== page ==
> > {
> > static T * create()
> > {
> > // shouldn't be called
> That will cause a compile-time assertion whenever this class is
> instantiated, won't it? The only way that would be safe is if
> create() were a function template that was only instantiated if
> used. To prevent calling this function, why not omit it?

Only if the default constructor is used, which it shouldn't have been, so it
could have been removed, but the assert message was cleaner to me.

Anyway, no need now.

> > // data owns the block, allocated with new T[]
> It's comments like that that make me want to combine the
> policies.

Too true. Thanks.

> So here's my take:
> template < typename T, typename MaxSize >
> struct storage_array_new
> {
> static T * create()
> {
> return new T[MaxSize];
> }
> template < typename SizeType >
> static T * create(T * source, SizeType size)
> {
> BOOST_ASSERT(size <= MaxSize);
> return static_cast<T*>(memcpy(create(), source, size * sizeof(T)));
> }
> static void kill(T * p)
> {
> delete [] p;
> }
> protected:
> ~storage_array_new() {}
> };

A good guide thanks. Though I've think my newer one is a little simpler.

> Combining your create_refer with kill_nothing would be more
> meaningful than either separately. Can you think of an occasion
> when you'd want to allocate a buffer but not release it?

Yes. As discussed previously. It is the interaction with third party
libraries with their own differing rules.

> Oops! You used size_t (std::size_t, I assume) for MaxSize, but
> int for the corresponding argument in the creation policy
> classes. I also don't think a default size is appropriate.
> There are way too many scenarios in which that default is wrong
> and too few in which it is right.

Thanks. All std::size_t now, I hope.
Default size removed but I still have a data_standard typedef ;-)

> > , template <int, class, class > class CreatePolicy = create_new
> > , template <class> class KillPolicy = kill_delete
> > , typename Base = char
> ^^^^
> Bad choice of name. This is the data type, so "T" is customary
> and "Base" connotes base class.

Yep. T it is.

Also I think data is probably a bad name, depends on the namespace though.
net::data works for my network lib, but perhaps raw_buffer is more generic.

> > , typename SizeType = size_t
> > >
> > class data : public CreatePolicy< MaxSize, Base, SizeType >, KillPolicy<
> ^^^^^^
> Why? Do you mean for clients to be able to call create() and
> kill() or are those just for data?

All the functions are static so no need for any inheritance or chaining.
I've also not used boost::noncopyable so that I can be happier with my
binary compatibility desire.

> If only boost::noncopyable used base class chaining to ensure
> this MI doesn't bloat the object (thus losing your binary
> compatibility goal). Lacking that, perhaps the thing to do is to
> make the storage policy chainable:

Static functions. Can worry about this if there is a sudden need I guess.

> Consider yourself slapped! This is rarely a good idea.
> > SizeType size( ) const
> > {
> > return number_of_things_;
> ^^^^^^^^^^^^^^^^^
> Wouldn't "size_" work?

size_ is good. Done.
> > SizeType number_of_bytes() const
> > {
> > return number_of_things_ * sizeof(Base);
> > }
> Perhaps "byte_count" would work?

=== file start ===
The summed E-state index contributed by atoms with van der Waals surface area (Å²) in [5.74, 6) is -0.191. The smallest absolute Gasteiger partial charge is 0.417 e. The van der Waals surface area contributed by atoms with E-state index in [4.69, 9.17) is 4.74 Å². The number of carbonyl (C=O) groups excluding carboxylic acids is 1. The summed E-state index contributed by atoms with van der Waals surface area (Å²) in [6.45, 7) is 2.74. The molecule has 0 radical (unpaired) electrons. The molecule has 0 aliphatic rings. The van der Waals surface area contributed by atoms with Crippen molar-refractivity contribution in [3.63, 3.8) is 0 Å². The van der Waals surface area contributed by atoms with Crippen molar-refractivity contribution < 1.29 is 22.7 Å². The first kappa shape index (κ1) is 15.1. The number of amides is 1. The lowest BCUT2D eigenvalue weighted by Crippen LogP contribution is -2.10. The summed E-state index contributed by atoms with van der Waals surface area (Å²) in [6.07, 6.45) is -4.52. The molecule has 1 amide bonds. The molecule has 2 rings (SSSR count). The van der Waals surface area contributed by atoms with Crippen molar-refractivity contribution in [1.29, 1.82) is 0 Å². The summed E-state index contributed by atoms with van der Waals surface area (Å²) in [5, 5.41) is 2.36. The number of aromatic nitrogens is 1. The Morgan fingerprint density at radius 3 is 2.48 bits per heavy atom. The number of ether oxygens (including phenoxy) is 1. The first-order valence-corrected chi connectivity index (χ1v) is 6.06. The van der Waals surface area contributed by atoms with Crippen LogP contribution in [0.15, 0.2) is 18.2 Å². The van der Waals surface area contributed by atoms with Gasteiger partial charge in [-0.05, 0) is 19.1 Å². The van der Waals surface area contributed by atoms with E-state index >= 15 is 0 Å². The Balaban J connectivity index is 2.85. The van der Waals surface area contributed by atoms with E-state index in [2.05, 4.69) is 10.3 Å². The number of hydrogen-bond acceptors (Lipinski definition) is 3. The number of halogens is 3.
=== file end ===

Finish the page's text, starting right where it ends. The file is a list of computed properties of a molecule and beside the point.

Better. Done.

> > Base * overwrite( SizeType data_size, const Base * source )
> > {
> > assert(data_size <= MaxSize);
> > size(data_size);
> > return static_cast<Base *>(memcpy( data_, source,
> > number_of_bytes() ));
> This duplicates logic already in some of the creation policies.
> Perhaps you should put "copy" in the suggested storage policy.
> (Another good reason for combining them!)

Even better, I think. Got rid of the copy create thingo from the policy and
the constructor uses overwrite.

> > typedef iterator_type< Base > iterator;
> > typedef iterator_type< Base const > const_iterator;
> >
> > iterator begin() { return iterator(data_); }
> > iterator end() { return iterator(data_ + number_of_things_); }
> >
> > const_iterator begin() const { return const_iterator(data_); }
> > const_iterator end() const { return const_iterator(data_ +
> > number_of_things_); }
> Iterators are certainly compelling justification for this class.

The iterator_façade certainly makes it a whole lot easier. I added a few
more stl'ish container typedefs and methods, but it is important to note
that this is _not_ a container, just smells like one.

> > data( const data & source );
> > data& operator=( const data & rhs );
> Use boost::noncopyable.

Decided against using boost::noncopyable to leave no wriggle room on the
portability front for compilers without empty base class optimization.

> Separate issue: where are the typedefs, etc. for generic code?
> You should have data reveal its data type, its MaxSize, even its
> storage policy. They're liable to be useful.


> > typedef data<> data_standard;
> > typedef boost::shared_ptr< data_standard > data_standard_ptr;
> These typedef's don't belong in this header. Leave it to clients
> to establish their own idea(s) of what a "standard" version of
> data is.

Not 100% in agreement with this, but I don't feel that strongly about it.

Thanks Rob. I've attached an improved version based on your comments and
guidance. Thanks for your thoughtful comments.
The storage_allocate_and_kill bizzo is perhaps the most controversial
aspect. I look forward to any comment w.r.t. this.

Just changed its name from data to raw_buffer as this perhaps explains what
it is about a little better. Added it to the files section in case the
gmane monster eats it again:


Matt Hurd.